Preterism is the belief all Bible prophecies, including those relating to the Second Coming of Christ, Resurrection of the Dead, Rapture of the Living, Judgment of the Wicked and arrival of the Kingdom of God, came to complete fulfillment in the first century about the time of the Temple’s destruction in 70 C.E. as predicted by Jesus in Luke 21:
“6As for these things that you see, the days will come when there will not be left here one stone upon another that will not be thrown down”;
“22for these are days of vengeance, to fulfill all that is written”;
“28Now when these things begin to take place, straighten up and raise your heads, because your redemption is drawing near”;
“31So also, when you see these things taking place, you know that the kingdom of God is near. 32Truly, I say to you, this generation will not pass away until all has taken place” (Luke 21:6, 22, 28, 31-32, ESV).
Under the Old Covenant, being judged a false prophet was a very serious matter: it meant a death sentence (Deut. 18:20). Yet, most modern prophecy teachers seem oblivious to this crucial point and present a gospel making Jesus and his apostles an outrageous band of false prophets.
Some argue preterism is a relatively new teaching. However, as we can see from the passage above, there is nothing new about it. It comes from the New Testament writings which were authored long before any manmade creeds containing contrary declarations. For proof preterism is absolutely biblical, please read Jesus Predicted a First-Century Return and The Apostles Predicted a First-Century Return of Christ. These articles list the emphatic predictions most Christians seem unwilling to face honestly.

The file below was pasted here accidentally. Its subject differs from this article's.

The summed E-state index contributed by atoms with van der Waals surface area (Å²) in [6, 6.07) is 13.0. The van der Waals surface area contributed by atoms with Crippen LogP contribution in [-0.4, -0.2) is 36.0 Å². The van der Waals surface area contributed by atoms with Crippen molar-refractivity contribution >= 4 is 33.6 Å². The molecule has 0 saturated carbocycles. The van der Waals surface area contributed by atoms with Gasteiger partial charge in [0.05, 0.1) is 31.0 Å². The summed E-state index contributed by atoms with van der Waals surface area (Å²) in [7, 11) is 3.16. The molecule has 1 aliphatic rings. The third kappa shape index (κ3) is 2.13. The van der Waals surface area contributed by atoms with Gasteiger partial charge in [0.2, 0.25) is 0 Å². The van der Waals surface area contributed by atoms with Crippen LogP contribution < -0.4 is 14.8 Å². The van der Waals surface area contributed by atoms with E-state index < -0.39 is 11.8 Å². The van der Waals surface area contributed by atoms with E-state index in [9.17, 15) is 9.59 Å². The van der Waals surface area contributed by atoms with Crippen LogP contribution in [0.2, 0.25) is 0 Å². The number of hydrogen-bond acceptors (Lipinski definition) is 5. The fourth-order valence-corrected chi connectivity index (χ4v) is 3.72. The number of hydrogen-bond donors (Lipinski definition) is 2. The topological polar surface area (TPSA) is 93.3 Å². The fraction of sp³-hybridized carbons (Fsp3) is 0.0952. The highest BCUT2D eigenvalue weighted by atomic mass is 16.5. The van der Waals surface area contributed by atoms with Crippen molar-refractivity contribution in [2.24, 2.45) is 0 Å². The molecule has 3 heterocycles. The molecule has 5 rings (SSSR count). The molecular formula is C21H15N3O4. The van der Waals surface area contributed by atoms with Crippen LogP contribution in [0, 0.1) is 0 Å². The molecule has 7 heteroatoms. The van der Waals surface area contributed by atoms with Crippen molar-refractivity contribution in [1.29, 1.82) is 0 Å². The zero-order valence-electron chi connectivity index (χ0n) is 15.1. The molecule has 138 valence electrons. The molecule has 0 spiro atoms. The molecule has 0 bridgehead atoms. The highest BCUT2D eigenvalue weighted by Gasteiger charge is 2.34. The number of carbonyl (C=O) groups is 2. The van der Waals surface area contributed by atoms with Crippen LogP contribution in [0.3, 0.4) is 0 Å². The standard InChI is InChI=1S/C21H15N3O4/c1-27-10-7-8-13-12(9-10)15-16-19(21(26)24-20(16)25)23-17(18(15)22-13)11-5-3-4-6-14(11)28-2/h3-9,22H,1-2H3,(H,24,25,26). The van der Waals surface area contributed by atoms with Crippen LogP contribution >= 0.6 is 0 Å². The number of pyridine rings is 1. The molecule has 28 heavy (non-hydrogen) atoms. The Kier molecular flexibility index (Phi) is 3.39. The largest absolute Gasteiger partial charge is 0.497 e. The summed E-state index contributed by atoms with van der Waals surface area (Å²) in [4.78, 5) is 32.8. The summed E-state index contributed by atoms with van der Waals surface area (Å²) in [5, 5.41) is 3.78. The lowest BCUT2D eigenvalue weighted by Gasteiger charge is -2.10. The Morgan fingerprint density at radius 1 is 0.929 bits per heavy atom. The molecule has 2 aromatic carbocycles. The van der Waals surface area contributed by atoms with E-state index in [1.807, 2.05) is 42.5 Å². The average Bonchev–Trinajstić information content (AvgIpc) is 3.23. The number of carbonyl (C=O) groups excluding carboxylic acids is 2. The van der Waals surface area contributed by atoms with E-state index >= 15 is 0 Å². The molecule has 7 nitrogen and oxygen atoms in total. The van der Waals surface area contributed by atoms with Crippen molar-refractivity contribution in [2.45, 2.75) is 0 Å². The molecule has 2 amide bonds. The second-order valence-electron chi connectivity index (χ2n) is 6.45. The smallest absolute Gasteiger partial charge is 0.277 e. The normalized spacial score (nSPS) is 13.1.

I believe all Bible prophecy was fulfilled on schedule, the first-century Church received everything it was promised, and the words of Jesus, God’s holy apostles and scripture take precedence over all teachings to the contrary.
“24This is what the Lord says…‘I am the Lord… 25I expose the false prophets as liars…thus proving them to be fools. 26But I carry out the predictions of my prophets!’” (Isa. 44:24-26, NLT).
Some use the term partial-preterism to refer to the belief only some prophecy has been fulfilled. However, one who believes only some prophecy has been fulfilled cannot believe all has been fulfilled, and therefore, is not a preterist at all. One who believes any prophecy is yet to be fulfilled is a futurist. I utterly reject and have no use for the term partial-preterism.
Question: Mr. Fenemore, do you believe a person who does not subscribe to preterism can still be considered a Christian?
Answer: Yes. However, one who willingly ignores or carelessly dismisses the plain teachings of Jesus could be on dangerous ground.
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